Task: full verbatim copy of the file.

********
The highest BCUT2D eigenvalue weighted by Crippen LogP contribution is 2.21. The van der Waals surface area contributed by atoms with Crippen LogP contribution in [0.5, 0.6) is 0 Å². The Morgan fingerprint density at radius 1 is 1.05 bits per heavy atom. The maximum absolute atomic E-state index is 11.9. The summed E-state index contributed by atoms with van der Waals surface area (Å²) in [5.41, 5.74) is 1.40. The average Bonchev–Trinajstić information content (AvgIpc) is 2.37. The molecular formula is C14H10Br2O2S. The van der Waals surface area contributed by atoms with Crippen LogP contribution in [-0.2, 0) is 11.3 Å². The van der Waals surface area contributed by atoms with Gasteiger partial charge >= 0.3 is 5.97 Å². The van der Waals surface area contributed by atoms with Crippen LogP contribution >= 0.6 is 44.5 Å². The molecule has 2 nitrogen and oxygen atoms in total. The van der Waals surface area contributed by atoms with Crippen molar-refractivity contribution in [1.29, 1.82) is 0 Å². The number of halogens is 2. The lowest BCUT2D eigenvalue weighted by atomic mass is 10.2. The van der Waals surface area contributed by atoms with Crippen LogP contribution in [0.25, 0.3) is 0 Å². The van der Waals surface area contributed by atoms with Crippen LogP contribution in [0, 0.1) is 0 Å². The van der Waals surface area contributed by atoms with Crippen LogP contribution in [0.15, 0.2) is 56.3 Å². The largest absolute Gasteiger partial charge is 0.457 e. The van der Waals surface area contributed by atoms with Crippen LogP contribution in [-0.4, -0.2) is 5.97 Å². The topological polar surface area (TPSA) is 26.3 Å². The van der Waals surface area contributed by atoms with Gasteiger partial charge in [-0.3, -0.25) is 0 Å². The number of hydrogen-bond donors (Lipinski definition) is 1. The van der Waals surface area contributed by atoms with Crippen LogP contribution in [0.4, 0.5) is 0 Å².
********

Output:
The highest BCUT2D eigenvalue weighted by Crippen LogP contribution is 2.21. The van der Waals surface area contributed by atoms with Crippen LogP contribution in [0.5, 0.6) is 0 Å². The Morgan fingerprint density at radius 1 is 1.05 bits per heavy atom. The maximum absolute atomic E-state index is 11.9. The summed E-state index contributed by atoms with van der Waals surface area (Å²) in [5.41, 5.74) is 1.40. The average Bonchev–Trinajstić information content (AvgIpc) is 2.37. The molecular formula is C14H10Br2O2S. The van der Waals surface area contributed by atoms with Crippen LogP contribution in [-0.2, 0) is 11.3 Å². The van der Waals surface area contributed by atoms with Gasteiger partial charge >= 0.3 is 5.97 Å². The van der Waals surface area contributed by atoms with Crippen LogP contribution >= 0.6 is 44.5 Å². The molecule has 2 nitrogen and oxygen atoms in total. The van der Waals surface area contributed by atoms with Crippen molar-refractivity contribution in [1.29, 1.82) is 0 Å². The number of halogens is 2. The lowest BCUT2D eigenvalue weighted by atomic mass is 10.2. The van der Waals surface area contributed by atoms with Crippen LogP contribution in [0.25, 0.3) is 0 Å². The van der Waals surface area contributed by atoms with Crippen LogP contribution in [0, 0.1) is 0 Å². The van der Waals surface area contributed by atoms with Crippen LogP contribution in [0.15, 0.2) is 56.3 Å². The largest absolute Gasteiger partial charge is 0.457 e. The van der Waals surface area contributed by atoms with Crippen LogP contribution in [-0.4, -0.2) is 5.97 Å². The topological polar surface area (TPSA) is 26.3 Å². The van der Waals surface area contributed by atoms with Gasteiger partial charge in [-0.3, -0.25) is 0 Å². The number of hydrogen-bond donors (Lipinski definition) is 1. The van der Waals surface area contributed by atoms with Crippen LogP contribution in [0.4, 0.5) is 0 Å².